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Bruton School for Girls Art Exhibition

Tuesday 1 October 2013, 09:32
By John Baxter

Brian Wyatt with two studies by Emily Tse

Brian Wyatt, is Head of Art at Bruton School for Girls and this year, assisted by Jess Latrobe Bateman and with the full backing of the Head, Mrs Nicola Botterill, he has laid on an exhibition at the school to show just what those doing Art GCSE and A level have been doing.

Using the same hall and similar lighting and layout as the annual Bruton Art Society exhibition, this is a large exhibition well worth visiting Bruton to see and it runs until 5th October.

Art by a student from Bruton School for GirlsThe work on show demonstrates both outstanding achievement and unusual commitment to the visual arts including drawing, painting, photography, textiles and mixed media. Also on display are examples of the work of former pupils who have gone on to work professionally as artists and two studies - in pencil - by Brian himself.

Bruton School for Girls is a small, independent school for girls which attracts pupils from overseas as well as Britain and has built a reputation for friendliness and academic excellence. At the same time, as this exhibition shows, it provides an opportunity for what is clearly an exceptional education in art.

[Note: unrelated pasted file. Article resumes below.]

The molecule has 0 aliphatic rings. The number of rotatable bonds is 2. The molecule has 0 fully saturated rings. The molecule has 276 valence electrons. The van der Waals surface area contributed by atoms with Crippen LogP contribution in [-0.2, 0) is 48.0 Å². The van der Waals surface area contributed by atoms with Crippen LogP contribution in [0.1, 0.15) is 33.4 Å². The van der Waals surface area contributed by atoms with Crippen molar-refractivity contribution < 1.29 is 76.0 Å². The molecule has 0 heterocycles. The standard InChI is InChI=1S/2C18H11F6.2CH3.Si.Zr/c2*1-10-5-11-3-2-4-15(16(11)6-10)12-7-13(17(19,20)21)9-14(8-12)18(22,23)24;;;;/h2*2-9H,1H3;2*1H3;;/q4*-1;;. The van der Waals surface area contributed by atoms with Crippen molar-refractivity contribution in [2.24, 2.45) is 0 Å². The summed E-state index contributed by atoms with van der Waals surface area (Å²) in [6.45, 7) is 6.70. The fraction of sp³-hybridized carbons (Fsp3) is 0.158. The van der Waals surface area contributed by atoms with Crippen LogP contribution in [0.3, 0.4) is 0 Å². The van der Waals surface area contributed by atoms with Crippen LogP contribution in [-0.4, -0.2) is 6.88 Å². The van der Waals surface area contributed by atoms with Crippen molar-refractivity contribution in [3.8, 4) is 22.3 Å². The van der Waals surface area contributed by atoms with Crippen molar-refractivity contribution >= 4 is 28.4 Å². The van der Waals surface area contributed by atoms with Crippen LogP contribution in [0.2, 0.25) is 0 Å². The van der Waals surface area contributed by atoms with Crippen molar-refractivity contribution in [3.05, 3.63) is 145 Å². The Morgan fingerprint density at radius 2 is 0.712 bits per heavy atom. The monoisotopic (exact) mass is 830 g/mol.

Work produced by teenagers will always be exploratory. They are discovering themselves. This should make their work in the Art department a place where they can reflect and experiment with subjects, compositions, styles and media. We found this very much in evidence in the impressive workbooks that are also on show and which are submitted as part of their examination courses.

Anna Saunders with her paintingMegan Hatt with the evening dress she designed and made
Anna Saunders with her painting and Megan Hatt with the evening dress she made and designed.

What struck me, though, was the evident encouragement Brian has given to students to learn how to draw with care and precision – starting with the use of the humble pencil. This is also often combined with the use of photography and the selection of images from a variety of sources, though as he told me, as many as possible of these should be the result of personal and direct observation.

Abstract art from Bruton School for Girls

Old Man Behind Bars

The result on display is many works showing an exceptionally high standard of competence in composition, line, the handling of tone, texture and contrast as well as imaginative choices of subject.

I am sure the girls who have passed through this process will leave school with an enthusiasm for art and a set of skills to build on which they will never lose.


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